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A HOUSE TO LET by Dickens, Collins, Gaskell & Proctor, Book Review

A House to Let is a short story by Charles Dickens, Wilkie Collins, Elizabeth Gaskell and Adelaide Anne Procter. It was originally published in 1858 in the Christmas edition of Dickens’ Household Words magazine. Collins wrote the introduction and collaborated with Dickens on the second story and ending, while Gaskell and Proctor wrote the remainder.

A House To Let by Charles Dickens, Wilkie Collins, Elizabeth Gaskell and Adelaide Anne Proctor

BOOK REVIEW

What’s not to love about an inquisitive elderly lady playing Miss Marple?

A House To Let, a collaboration between some of the greatest classic British authors Charles Dickens, Wilkie Collins, Elizabeth Gaskell and Adelaide Anne Proctor, is your quintessential cosy mystery. It comes from a time where deception and intrigue were enough to underpin a compelling story – no blood or murder were necessary.

Therefore, I thought it just as well, before any London Philandering took place, that I should have a little time to look round me, and to see what girls were in and about the place. So, nobody stayed with me in my new lodging at first after Trottle had established me there safe and sound, but Peggy Flobbins, my maid; a most affectionate and attached woman, who never was an object of Philandering since I have known her, and is not likely to begin to become so after nine and-twenty years next March.

House to Let authors Charles Dickens, Wilkie Collins, Elizabeth Gaskell and Adelaide Anne Procter

The charm of this story is partly brought about by the age of its protagonists – an independently wealthy and opinionated but ailing elderly woman called Sarah and her ever loyal and dependable, longstanding man-servant named Trottle. Add into the mix another elderly gentleman (or suitor), Jarber, vying for the lady’s attentions much to the chagrin of Trottle and you have all the ingredients for a story to make one smile.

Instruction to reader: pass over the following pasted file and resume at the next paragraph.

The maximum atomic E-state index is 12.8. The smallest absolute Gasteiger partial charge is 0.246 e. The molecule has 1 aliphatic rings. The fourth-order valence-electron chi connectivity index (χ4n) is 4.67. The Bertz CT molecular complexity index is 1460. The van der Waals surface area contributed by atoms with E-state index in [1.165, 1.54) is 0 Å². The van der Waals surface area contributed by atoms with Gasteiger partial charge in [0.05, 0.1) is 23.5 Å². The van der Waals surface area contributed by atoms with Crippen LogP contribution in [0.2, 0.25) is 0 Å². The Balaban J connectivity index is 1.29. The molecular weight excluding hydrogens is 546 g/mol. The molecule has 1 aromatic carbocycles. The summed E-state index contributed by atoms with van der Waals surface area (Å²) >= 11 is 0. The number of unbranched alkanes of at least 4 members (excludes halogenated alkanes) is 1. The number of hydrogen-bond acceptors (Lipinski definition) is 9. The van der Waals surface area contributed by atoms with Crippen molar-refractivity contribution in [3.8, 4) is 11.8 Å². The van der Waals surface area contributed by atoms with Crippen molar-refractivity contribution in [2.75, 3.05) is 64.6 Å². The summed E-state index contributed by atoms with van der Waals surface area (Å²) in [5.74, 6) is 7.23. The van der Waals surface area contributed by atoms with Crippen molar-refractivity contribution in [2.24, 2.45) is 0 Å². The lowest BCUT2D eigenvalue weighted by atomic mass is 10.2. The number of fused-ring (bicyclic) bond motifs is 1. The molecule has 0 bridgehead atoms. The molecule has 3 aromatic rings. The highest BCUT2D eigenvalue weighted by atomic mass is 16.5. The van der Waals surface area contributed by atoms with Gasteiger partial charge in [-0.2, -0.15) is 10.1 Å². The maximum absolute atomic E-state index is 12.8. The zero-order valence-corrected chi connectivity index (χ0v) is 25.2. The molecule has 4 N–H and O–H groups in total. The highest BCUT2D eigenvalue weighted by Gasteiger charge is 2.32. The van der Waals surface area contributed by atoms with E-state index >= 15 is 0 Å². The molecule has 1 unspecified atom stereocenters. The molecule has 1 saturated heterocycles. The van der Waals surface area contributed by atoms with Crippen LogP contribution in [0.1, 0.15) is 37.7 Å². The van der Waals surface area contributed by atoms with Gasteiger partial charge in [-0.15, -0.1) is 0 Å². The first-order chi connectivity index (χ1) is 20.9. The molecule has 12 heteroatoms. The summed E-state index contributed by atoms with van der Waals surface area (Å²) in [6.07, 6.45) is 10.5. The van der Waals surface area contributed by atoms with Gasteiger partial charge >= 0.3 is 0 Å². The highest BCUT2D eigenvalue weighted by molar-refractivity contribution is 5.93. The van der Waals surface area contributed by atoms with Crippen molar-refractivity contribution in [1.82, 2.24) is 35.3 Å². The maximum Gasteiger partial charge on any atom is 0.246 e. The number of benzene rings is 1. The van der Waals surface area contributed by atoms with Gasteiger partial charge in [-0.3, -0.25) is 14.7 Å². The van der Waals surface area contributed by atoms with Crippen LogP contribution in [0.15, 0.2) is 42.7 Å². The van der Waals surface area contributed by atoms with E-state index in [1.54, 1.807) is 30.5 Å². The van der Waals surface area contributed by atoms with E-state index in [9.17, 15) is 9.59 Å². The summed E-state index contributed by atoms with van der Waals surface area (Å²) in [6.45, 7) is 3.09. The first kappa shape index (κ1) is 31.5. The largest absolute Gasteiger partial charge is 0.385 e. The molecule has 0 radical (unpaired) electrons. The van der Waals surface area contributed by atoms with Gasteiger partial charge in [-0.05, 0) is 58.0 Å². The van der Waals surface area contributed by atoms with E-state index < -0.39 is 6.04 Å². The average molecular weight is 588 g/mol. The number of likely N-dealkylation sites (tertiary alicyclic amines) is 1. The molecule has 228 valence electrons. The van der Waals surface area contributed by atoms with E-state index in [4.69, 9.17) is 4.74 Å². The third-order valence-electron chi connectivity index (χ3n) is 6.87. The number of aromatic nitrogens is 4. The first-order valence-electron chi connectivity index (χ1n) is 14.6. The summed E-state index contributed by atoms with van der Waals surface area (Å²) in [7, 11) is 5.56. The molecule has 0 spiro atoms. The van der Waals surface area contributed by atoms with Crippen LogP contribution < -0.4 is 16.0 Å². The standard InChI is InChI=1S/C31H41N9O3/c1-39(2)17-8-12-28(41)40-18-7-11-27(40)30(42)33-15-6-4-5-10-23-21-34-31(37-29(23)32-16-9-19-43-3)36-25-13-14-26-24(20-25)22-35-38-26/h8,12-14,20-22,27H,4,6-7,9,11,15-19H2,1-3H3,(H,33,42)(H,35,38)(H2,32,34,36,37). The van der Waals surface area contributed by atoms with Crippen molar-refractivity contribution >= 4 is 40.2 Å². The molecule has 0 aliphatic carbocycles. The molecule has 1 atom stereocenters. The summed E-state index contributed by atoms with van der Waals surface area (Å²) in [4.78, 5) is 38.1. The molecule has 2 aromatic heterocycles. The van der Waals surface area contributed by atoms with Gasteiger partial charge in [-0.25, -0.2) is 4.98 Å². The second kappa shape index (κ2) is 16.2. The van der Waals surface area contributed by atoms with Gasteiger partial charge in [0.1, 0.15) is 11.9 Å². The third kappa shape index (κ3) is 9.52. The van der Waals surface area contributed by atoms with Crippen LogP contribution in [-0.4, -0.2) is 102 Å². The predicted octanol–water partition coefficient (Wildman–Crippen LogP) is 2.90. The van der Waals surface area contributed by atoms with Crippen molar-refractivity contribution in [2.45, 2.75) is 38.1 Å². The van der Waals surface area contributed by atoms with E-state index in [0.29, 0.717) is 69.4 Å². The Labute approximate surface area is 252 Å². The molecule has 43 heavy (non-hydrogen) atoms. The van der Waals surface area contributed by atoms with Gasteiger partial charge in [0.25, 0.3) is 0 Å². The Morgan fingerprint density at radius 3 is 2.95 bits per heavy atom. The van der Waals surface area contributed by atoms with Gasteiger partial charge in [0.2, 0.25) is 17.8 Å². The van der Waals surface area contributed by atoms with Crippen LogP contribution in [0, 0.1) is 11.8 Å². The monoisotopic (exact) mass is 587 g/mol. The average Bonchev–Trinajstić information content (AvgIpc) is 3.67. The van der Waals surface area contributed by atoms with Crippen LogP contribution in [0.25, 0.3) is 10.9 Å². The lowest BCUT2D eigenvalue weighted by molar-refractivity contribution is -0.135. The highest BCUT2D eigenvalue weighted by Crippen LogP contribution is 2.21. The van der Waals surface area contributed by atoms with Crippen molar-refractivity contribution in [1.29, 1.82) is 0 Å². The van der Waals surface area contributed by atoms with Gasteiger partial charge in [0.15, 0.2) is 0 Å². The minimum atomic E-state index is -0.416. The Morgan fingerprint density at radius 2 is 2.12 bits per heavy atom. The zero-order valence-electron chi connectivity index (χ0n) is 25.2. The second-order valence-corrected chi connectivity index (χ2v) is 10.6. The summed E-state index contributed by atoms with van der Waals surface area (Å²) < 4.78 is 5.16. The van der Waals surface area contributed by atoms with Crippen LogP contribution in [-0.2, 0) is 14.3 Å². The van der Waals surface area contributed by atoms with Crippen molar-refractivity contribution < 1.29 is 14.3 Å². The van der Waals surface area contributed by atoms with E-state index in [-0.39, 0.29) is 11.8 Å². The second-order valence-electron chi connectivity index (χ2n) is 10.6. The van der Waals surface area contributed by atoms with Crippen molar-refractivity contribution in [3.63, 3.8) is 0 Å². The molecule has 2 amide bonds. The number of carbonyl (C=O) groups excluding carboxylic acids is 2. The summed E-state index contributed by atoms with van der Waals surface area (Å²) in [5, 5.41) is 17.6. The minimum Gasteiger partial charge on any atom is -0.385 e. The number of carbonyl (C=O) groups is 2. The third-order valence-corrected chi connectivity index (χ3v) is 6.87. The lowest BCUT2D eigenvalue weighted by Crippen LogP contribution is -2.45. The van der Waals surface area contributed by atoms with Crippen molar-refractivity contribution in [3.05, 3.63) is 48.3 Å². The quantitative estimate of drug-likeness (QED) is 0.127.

Sarah becomes fascinated by a neglected and rundown house she can see from her window, and when one day she believes she sees someone peering out of one of its windows, she sets her male companions the challenge of finding out all they can about that house for her. The reader is then taken on a journey through each of that house’s past residents and in each of their tales we uncover mysteries also.

A House To Let exudes British decorum and etiquette, the banter of the storytellers is charming and the ending is satisfying. The underpinning theme is people finding joy from shared understanding and companionship, and how can that not make one feel warm and fuzzy.

BOOK RATING: The Story 4 / 5 ;  The Writing 4 / 5

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Other books by Charles Dickens and Wilkie Collins that I have reviewed:

Tale of Two Cities by Charles Dickens | No Thoroughfare by Wilkie Collins and Charles Dickens